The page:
The long-falling count of rigs pursuing U.S. crude oil, had slowed its pace a week ago but gathered speed again in the latest Baker Hughes Inc. census released Friday for the week ending May 29.
The U.S. rig count fell by 10 units overall, and the oil-directed rig category gave up 13. The natural gas category added three rigs. Given the large-scale producer retreat from the oil patch, a production decline is sure to follow, "...but no one knows when," Barclays analysts said in a note Wednesday.
"Production should still grow year/year this year, despite the rapid reduction in rig count. Operators are talking about new efficiencies, productivity gains, and cost reductions that have lowered breakevens as much as $10/bbl.
"Activity is now focused in core areas where companies continue to drill their prime acreage, spending less and likely adding more volume per well. Even so, the magnitude of the decline in drilling and completion activity means that month/month production declines are likely this year.
"The steep decline in prices caused some producers to shift strategy, continuing to drill wells but defer completions until prices rise and/or well costs come down. As an example, deferred completions have added more than 300 wells to the backlog in the Bakken since last year. The contango has collapsed, and most producers have achieved cost reductions of at least 10%, so improved economics should cause some producers to increase activity again, whether through new drilling or working through their well backlog at a faster pace."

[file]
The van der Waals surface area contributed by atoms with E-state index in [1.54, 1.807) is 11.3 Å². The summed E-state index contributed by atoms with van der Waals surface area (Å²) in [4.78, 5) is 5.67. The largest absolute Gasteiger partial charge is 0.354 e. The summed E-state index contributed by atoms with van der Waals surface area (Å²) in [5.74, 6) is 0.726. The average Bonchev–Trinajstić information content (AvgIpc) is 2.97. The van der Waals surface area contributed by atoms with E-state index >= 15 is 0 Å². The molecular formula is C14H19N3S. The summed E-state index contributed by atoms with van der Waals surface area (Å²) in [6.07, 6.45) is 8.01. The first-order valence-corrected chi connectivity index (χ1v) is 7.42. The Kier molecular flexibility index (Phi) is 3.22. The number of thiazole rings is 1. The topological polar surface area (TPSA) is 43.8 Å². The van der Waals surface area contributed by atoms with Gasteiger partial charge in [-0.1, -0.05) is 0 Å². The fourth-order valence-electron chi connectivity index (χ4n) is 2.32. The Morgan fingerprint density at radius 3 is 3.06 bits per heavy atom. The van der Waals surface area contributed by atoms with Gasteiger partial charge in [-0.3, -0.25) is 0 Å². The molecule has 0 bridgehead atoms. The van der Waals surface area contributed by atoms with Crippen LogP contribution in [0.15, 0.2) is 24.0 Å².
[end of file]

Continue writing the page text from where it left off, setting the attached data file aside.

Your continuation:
In the latest Baker Hughes count, the Williston Basin, home to the Bakken Shale, lost one rig to land at 77 running. The oily Eagle Ford Shale gained three rigs, though, and the Permian Basin only gave up one. Texas saw a net loss of our rigs, far smaller than in weekly counts from earlier this year.
The story was quite different north of the border. Canada's oil patch added 20 rigs, and gas-directed activity increased by six rigs. The increase was thanks to Saskatchewan, where the rig count jumped from seven the previous week to 27 in the latest count, a 286% increase.
"The Canadian rebound is likely the combination of ending of the winter breakup season, and slightly higher oil prices in recent weeks. But the end of breakup is probably the biggest driver," said Pat Rau, NGI director of strategy and research.